It's undoubtedly handy to be able to access your computer without physically needing to be there - but it can be tricky to set up. Port forwarding is the easy answer.
I don't know about you, but I simply can't live without remote access. Well, more accurately, I can't work without it.
Thanks to remote access I can look after a raft of widely dispersed PCs and networks from the comfort of my office or home. This is a real boon to my customers. And me. Sometimes all it takes to fix a problem is 10 minutes of remote tweaking - which beats a three-hour round-trip, I can tell you.
This upsurge in the popularity of remote access is partly down to the increasingly widespread availability of broadband. Thanks to fast, always-on Internet connections, you can operate a remote PC with responsiveness not far off what you'd get if you were sitting in front of it. That's the good news. The downside is that this doesn't just "happen", but requires a bit of configuration. Especially when dealing with the remote router.
The modern network router is a godsend to small networks. In return for one public IP address you can connect as many as 253 PCs to the Internet, each one with a "private" IP address - in other words, in the 10.x.x.x or 192.168.x.x ranges. How does it manage this? It's all thanks to the miracle that is NAT (network address translation).
The NAT router or Internet gateway translates all outbound requests from individual PCs with private IP addresses on the LAN (local area network). It alters the network packets so they appear to originate from a single public IP address - and this is all the outside world can see. When the requested packets return, the NAT reverses the translation and routes the data back to the originating private system. Clever stuff indeed.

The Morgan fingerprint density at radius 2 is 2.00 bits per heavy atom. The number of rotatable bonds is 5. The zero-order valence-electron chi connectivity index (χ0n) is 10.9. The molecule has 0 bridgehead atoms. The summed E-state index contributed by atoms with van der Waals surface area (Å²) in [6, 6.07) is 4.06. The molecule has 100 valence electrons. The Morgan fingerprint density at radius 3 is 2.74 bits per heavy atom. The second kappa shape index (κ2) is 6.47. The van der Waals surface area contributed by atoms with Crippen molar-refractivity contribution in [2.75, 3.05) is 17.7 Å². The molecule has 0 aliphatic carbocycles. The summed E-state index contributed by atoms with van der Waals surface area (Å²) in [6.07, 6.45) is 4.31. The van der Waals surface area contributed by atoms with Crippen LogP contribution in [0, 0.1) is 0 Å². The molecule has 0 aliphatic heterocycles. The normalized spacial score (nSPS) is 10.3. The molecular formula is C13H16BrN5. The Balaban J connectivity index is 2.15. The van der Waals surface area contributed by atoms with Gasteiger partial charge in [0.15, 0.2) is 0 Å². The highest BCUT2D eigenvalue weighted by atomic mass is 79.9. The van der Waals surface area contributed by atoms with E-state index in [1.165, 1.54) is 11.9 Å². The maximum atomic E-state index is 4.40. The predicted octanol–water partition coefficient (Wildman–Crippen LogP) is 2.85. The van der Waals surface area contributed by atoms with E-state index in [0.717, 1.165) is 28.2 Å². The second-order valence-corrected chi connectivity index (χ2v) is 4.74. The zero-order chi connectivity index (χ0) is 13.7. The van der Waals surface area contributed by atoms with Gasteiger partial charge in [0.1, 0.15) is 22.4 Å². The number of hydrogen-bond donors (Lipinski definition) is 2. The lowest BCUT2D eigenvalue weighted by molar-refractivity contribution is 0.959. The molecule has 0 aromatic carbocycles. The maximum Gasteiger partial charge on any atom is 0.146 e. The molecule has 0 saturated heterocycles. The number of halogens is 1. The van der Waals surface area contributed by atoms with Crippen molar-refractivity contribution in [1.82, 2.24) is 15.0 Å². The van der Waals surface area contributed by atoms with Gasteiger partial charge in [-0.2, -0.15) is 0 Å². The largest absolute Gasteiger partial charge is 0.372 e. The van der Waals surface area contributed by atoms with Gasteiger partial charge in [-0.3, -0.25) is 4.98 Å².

However, NAT works only one way, and that's when packets originate inside the network. If unsolicited inbound packets arrive from the Internet, as they would if you were attempting remote access, the router hasn't got a clue which PC, if any, they should be routed to. So it drops them - acting like a basic firewall if nothing else.
Imagine, if you will, that you're trying to access from afar a Web server you run on your network. When the HTTP requests reach your Internet gateway, it will attempt to connect through port 80, as is standard. In this case the request will be dropped by the router - as far as it is concerned, no one on its network has asked for this information, so there's nowhere to send it. There's no corresponding NAT entry for this request, so the port is not open (see Understanding data ports).
Any port in a storm
The good news is that it's possible to traverse the NAT obstacle. There are several ways of achieving this, the most common being port forwarding - also known as port mapping.
Applications that need to interact with your PC across the Internet will include a port number in their request. When a port is forwarded, a table is created in the router. This allows the request directed at port number "X" to be sent on to a different port with a private IP address on one of the network's PCs. All this is specified by a port-forwarding rule.
To get external access to the Web server above we'd need to create a port-forwarding rule on our Internet gateway. It would send all external HTTP requests received on port 80 to the corresponding port of the private IP address of the server. And likewise for port 21, if that PC was also running an FTP server. Just be aware that the exact procedure for port forwarding varies for each brand of router.